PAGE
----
I remember sitting next to Emmett under the pine tree in our front yard in Olympia one balmy evening. My neighbor was visiting and I was petting Emmett’s thick Malamute fur, scratching behind his floppy ears, massaging his ruff. I started crying. I thought my heart would burst, unable to contain the pure quantity of love I felt. “I love him so much,” I told her, and she nodded.

Sometimes it seems as though I’ve lost everyone I’ve ever loved. I don’t want to subject myself to that pain again.

Ha! Good luck with that, my darling! We are all terminal, every single one of us. So why not love along the way? Why turn away from the soft nose against the cheek? The kind word? The gentle rain of love falling on you right this minute?

Besides, I don’t really have a choice. I love who I love when I love. The so-called rational mind has nothing to do with it. It’s all heart.

“Cowboy Heart” by Elizabeth Shé

dots ‘n’ lines

I hiked a new route today. Decided to find the mythical Horse Camp at Montaña de Oro. Yellow poppies are beginning to bloom here, early signs of spring, or maybe just rain-appreciative plants. Also saw small pink morning glory-type flowers, low in the sand, like a succulent.

Map in my pocket, I follow Cisko’s horse tracks south through the chaparral. The air was ocean clean and fresh. Occasionally coyote tracks ran parallel to my path, then ran off into the brush. Mourning doves coo’d and a neighbor dog barked to note my passage.

Being on foot and coming from the dunes, I did not recognize the road to Horse Camp, so ended up hiking along the paved road for too long. Sunday morning surfers, mountain bikers, and hikers zipped by in their colorful, fast SUVs. No one else was walking.

Down through lines of equidistant eucalyptus trees, the forest of a get-rich-quick-schemer that didn’t profit him financially, but is now a haven for birds and squirrels and other wildlife. My nose is happy with the scent.

Up ahead I see a truck, and could it be? A horse trailer. Seven horses of various shades of brown and grey greet me. I hear a raucous laugh from behind them. There’s a tent with several humans sitting around a picnic table, breakfasting. I stop at a kiosk to read about ticks and lyme disease, then continue along the narrow path that skirts their camp.

“Good morning,” I whisper to the horses as I pass.

None of the other camp sites have campers, but a large covey of quail run through one of the corrals. Curious, I poke around. Wheelbarrows, muck rakes, pens fenced with metal pipe, water troughs. I’m smiling.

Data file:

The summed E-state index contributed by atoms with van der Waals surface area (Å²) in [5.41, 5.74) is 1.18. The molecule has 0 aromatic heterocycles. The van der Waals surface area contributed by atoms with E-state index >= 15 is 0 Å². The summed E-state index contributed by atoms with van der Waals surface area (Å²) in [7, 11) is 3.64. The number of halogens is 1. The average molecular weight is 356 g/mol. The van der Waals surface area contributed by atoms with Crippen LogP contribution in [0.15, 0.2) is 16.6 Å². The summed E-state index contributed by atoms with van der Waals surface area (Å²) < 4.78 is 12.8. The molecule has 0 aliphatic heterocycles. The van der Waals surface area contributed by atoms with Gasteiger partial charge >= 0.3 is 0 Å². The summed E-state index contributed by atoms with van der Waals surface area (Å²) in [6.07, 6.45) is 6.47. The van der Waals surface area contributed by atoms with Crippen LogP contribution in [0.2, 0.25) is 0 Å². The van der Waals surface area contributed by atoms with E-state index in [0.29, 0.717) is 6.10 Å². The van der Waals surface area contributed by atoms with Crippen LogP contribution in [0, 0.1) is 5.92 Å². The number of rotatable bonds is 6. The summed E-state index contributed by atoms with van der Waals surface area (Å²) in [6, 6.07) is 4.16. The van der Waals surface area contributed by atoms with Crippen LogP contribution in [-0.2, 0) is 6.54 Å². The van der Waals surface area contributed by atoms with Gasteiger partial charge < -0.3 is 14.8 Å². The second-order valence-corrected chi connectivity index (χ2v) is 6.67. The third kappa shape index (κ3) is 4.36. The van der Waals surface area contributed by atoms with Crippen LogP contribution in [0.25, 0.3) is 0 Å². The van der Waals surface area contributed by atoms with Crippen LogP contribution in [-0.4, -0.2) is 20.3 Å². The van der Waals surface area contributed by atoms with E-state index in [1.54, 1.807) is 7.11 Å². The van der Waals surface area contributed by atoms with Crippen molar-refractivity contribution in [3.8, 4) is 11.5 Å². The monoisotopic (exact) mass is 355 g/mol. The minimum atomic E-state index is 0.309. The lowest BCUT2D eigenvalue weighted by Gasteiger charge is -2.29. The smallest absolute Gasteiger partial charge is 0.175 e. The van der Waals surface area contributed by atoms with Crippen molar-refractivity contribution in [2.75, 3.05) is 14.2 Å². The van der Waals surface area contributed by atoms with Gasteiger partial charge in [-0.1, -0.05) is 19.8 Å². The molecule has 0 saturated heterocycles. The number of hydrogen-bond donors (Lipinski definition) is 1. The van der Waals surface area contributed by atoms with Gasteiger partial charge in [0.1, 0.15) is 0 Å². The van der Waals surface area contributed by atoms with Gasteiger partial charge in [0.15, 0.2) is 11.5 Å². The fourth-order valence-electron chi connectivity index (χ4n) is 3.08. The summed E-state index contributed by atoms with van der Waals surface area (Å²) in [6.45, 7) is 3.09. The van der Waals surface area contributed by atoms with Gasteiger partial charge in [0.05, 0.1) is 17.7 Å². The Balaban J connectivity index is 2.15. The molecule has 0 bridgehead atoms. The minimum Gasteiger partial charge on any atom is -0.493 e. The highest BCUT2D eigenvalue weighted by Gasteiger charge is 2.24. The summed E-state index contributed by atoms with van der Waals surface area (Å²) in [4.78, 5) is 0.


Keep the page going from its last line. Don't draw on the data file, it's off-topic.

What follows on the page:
Yesterday, on the way back from my morning ocean ramble, Susan and Cisko were waiting for me at a fork in the trail near the ranch. When I stepped off the path to let them by, Susan said, “No, I was waiting to talk to you.” Cisko looked at me, then continued grazing, his mouth foaming green around his bit.

A few weeks ago, I’d emailed the folks at Return to Freedom, a wild horse sanctuary in SLO County. I’d asked Susan if she’d like to go with me sometime to check it out, and she wondered whether I’d heard from them.

“Nope,” I said.
“That’s weird,” she said.
“Maybe they don’t need volunteers in winter,” I hazarded.
“Maybe.”

We talked about Red Wings, another horse sanctuary up the highway 80 miles or so.

“Some of them are up for adoption,” I said.
“Are they ridable?” asked Susan.
“I don’t know; supposed to be. I have to check it out.”

Susan knows I want a horse. And once again, she offered to go with me to check out likely candidates.

“Thanks!” I said.

We made our goodbyes, then she and Cisko wheeled around to take the southern route, the one I chose this morning. I’d been walking in his big hoofprints.

I’m smiling because my horse dreams aren’t dead. I don’t know why the mind thinks up all kinds of reasons why I shouldn’t have what I want, but I am tired of listening to it. For 20 years I lived inland, despite my ocean longings. It took the threat of death for me to listen to my heart, my body.

Now I want the ocean, AND a horse, AND land, AND a home of my own. I am tempted to scale back my desires — are they unreasonable? Is happiness unreasonable?

Sure feels good, though, happiness.
Please god, may my next fifty years be happier than the last. And may yours be, too.

“dots ‘n’ lines” by Elizabeth Shé